Deep Blue Alibi
They are Florida’s most mismatched legal duo–one a glamorous Miami blue blood, the other a Coconut Grove beach bum. And when they get together, you can throw every law right out the window…Read More
Kill All The Lawyers
Steve Solomon and Victoria Lord. They’re the legal world’s oddest couple—a shorts-and-sandals beach bum and a Coral Gables blue blood. Maybe the only thing keeping them from killing each other is that they’re on the same side. Read More
HABEAS PORPOISE opens when Steve is awakened in the middle of the night with a panicked phone call from his 12 year-old nephew, Bobby. Before he can even realize it is not dream, Steve is on a high-speed chase against animal liberation fanatics who have kidnapped two dolphins from the local water park… Read More
I have Kindle editions of Levine’s Solomon vs. Lord
and his short story “Solomon & Lord Sink or Swim”
for one lucky winner!
Please click here for giveaway details.
Giveaway is closed
Title: The Cupcake Witch
Author: Sharon Galligar Chance
Genre: Short Story
Published: October 2011
My take: Summer Garner owns the Sweet Tops bakery. Her cupcakes are known for the effect they have on anyone who eats one – it’s magical! Summer senses that change is in the air so she’s not surprised when she discovers that customer Nick Wilson is a private investigator sent to check out her shop. What she doesn’t know is who sent him and why.
The Cupcake Witch is a cute short story. Sharon Galligar Chance’s descriptions created an exact picture in my mind of the shop, the characters, and the cupcakes. I seriously wanted to find a bakery and indulge my sweet tooth while reading!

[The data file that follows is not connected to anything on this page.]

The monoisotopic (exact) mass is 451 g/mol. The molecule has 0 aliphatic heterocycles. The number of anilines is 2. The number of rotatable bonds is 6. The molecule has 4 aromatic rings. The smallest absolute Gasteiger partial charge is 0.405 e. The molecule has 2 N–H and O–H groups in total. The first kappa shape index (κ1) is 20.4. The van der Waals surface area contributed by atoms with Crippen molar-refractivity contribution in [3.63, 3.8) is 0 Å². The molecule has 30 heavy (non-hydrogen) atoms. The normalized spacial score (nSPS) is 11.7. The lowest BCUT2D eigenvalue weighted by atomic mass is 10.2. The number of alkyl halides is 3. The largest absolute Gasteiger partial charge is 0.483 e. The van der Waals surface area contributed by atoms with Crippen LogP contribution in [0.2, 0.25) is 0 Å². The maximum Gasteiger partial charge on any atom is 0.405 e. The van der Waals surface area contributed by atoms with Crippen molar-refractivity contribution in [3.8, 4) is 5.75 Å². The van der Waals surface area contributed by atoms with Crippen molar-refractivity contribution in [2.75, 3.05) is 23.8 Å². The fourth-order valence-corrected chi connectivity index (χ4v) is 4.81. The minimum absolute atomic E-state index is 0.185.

The story itself is sweet and the premise is fun. As a reader I’d love to see it developed more – possibly as a cozy novel but for now it was a great way to spend time in a bakery without the calories
Source: I bought it
Title: What Alice Forgot
Author: Liane Moriarty
Genre: Contemporary Fiction
Published: April 2011 – Putnam
About: (Goodreads synopsis) Alice Love is twenty-nine years old, madly in love with her husband, and pregnant with their first child. So imagine her surprise when, after a fall, she comes to on the floor of a gym (a gym! she HATES the gym!) and discovers that she’s actually thirty-nine, has three children, and is in the midst of an acrimonious divorce.
A knock on the head has misplaced ten years of her life, and Alice isn’t sure she likes who she’s become. It turns out, though, that forgetting might be the most memorable thing that has ever happened to Alice.
My take: What Alice Forgot is one of the more enjoyable novels I’ve read this year. It started slowly which I appreciated since it let me experience what the main character must have felt – she was
not quite sure of completely confused by what was going on. As the story moved along I became invested and before the half-way point I knew how I wanted it to end – but I wasn’t sure it would.
Liane Moriarty wrote characters I could relate to or, at the very least, I could understand their actions. The person I identified with most was Alice. I can’t imagine not remembering the births of my children, a change in my relationship with my husband, or a drastic change in my persona. That’s what Alice has to deal with and I was pulling for her the whole time. And that’s all I’m going to say about it. Except – I think you should read it
I’m so glad my book club selected What Alice Forgot. Highly recommended to anyone who loves to get lost in an entertaining novel.
Source: I bought it.
Title: Too Big To Miss
Odelia Grey Mystery #1
Author: Sue Ann Jaffarian
About: (from the book description) Too big to miss – that’s Odelia Grey. A never-married, middle-aged, plus-sized woman who makes no excuses for her weight. She’s not super woman – just a mere mortal standing on the precipice of menopause, trying to cruise in an ill-fitting bra. She struggles with her relationships, her crazy family, and her crazier boss. And then there’s her knack for being in close proximity to dead people…